And another reminder that I am a patient – not a medical
person. My comments are based on my own experiences and
others and I take full responsibility for my opinion and
perceptions. My hope is that patients will speak up and
question the medical people trying to help us when need be.
They can’t help us without an open and honest dialog.
That said, Lymphedema treatment is available. Finding the
right help at the right time is not easily available and getting
the right treatment for the right diagnosis is sometimes
difficult. So is finding the right medical help match for a
patient yet both are key to a patient’s survival and the best
quality life possible.
Did you ever wonder how many frogs the fabled Princess kissed
before she found the right frog? Well, if frogs were medical
providers, patients occasionally need to kiss lots of frogs to get
the right match.
Lymphedema is nasty stuff and I was sorry to learn lymphedema
can be a real problem for cancer patients, especially breast
Lower leg lymphedema disease is apparently different though
since cancer caused lymphedema support groups don’t allow ‘regular’
lymphedema patients to join. I know because I looked
for close by lymphedema support groups and learned Harrison Medical
Center had one. I called to ask if I could attend a
lymphedema support group session and the Harrison spokesperson
didn’t think so. She did promise to ask at the next meeting
and let me know. That was several months ago.
During the pleasant phone conversation, Harrison’s spokesperson
asked how I knew I had lymphedema and I had to say I assumed it was
caused from years of ignoring edema and pitted edema.
Her question stayed with me though and I recently asked my
pulmonologist at the University of Washington Medical Center what
caused it and his answer surprised me “Sleep Apnea”
…something to do with ‘insufficiency’…wow, Dr. Christopher Goss, I
need to learn more about that!
Lymphedema is lymphedema or isn’t it? When is lymphedema
not lymphedema if
Harrison Medical Center’s Lymphedema Support Group is limited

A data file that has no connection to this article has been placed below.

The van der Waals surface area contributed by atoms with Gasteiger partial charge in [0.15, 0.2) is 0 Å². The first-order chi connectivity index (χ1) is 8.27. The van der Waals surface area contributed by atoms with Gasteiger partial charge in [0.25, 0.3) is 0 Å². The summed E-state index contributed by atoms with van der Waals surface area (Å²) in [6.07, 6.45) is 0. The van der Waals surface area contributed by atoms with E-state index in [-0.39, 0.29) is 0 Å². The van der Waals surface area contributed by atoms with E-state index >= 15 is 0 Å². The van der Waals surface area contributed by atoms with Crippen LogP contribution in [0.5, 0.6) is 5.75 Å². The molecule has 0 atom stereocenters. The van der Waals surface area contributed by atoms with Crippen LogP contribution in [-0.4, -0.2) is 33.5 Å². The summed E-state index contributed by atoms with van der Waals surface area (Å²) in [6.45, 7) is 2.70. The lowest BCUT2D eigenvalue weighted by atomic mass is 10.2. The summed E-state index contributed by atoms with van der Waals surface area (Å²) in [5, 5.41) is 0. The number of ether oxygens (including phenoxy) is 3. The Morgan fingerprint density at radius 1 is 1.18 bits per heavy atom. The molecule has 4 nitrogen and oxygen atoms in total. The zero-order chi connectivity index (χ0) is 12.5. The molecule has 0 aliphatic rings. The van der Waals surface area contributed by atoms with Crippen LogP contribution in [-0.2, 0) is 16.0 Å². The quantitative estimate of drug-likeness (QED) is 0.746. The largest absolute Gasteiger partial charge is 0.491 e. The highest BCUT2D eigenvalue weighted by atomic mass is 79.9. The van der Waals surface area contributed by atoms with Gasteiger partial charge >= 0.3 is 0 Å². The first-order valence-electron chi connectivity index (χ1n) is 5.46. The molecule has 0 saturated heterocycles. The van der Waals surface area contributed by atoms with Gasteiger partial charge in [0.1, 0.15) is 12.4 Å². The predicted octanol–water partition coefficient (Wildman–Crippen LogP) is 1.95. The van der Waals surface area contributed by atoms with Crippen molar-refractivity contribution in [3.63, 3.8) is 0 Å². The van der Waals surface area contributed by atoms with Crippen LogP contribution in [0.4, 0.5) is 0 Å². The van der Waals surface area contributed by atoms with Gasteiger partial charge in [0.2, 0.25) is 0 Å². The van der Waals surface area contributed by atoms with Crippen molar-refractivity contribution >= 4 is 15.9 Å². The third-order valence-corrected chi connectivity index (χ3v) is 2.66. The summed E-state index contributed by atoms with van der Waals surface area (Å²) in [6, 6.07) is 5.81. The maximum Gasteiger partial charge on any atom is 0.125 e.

only to cancer patients?
I’m happy to say there is good news for ‘Breast Cancer-Related
JAMA. 2010 Dec 8. Weight Lifting for Women at Risk for Breast
Cancer-Related Lymphedema: A Randomized Trial.
Schmitz KH, Ahmed RL, Troxel AB, Cheville A, Lewis-Grant L,
Smith R, Bryan CJ, Williams-Smith CT, Chittams J.
University of Pennsylvania School of Medicine and Abramson
Cancer Center, Philadelphia (Drs Schmitz and Troxel and Mss
Lewis-Grant, Bryan, and Williams-Smith and Mr Chittams); Department
of Dermatology, University of Minnesota Medical School, Minneapolis
(Dr Ahmed); Physical Medicine and Rehabilitation, Mayo Clinic,
Rochester, Minnesota (Dr Cheville); and Department of Physical
Medicine and Rehabilitation, University of Pennsylvania School of
Medicine, Philadelphia (Drs Cheville and Smith).
Context Clinical guidelines for breast cancer survivors without
lymphedema advise against upper body exercise, preventing them from
obtaining established health benefits of weight lifting. Objective
To evaluate lymphedema onset after a 1-year weight lifting
intervention vs no exercise (control) among survivors at risk for
breast cancer-related lymphedema (BCRL)
Weightlifting May Not Increase Risk for Lymphedema in Breast
Laurie Barclay, MD
December 17, 2010 — A slowly progressive weightlifting program
for breast cancer survivors does not increase the risk for
lymphedema, according to the results of a randomized controlled
equivalence trial reported online December 8 in the Journal of the
American Medical Association.
“Breast cancer survivors at risk for lymphedema alter activity,
limit, activity, or both from fear and uncertainty about their
personal risk level, and upon guidance advising them to avoid
lifting children, heavy bags, or other objects with the at-risk
arm,” write Kathryn H. Schmitz, PhD, MPH, from the University of
Pennsylvania School of Medicine and Abramson Cancer Center in
Philadelphia, and colleagues. “Such guidance is often interpreted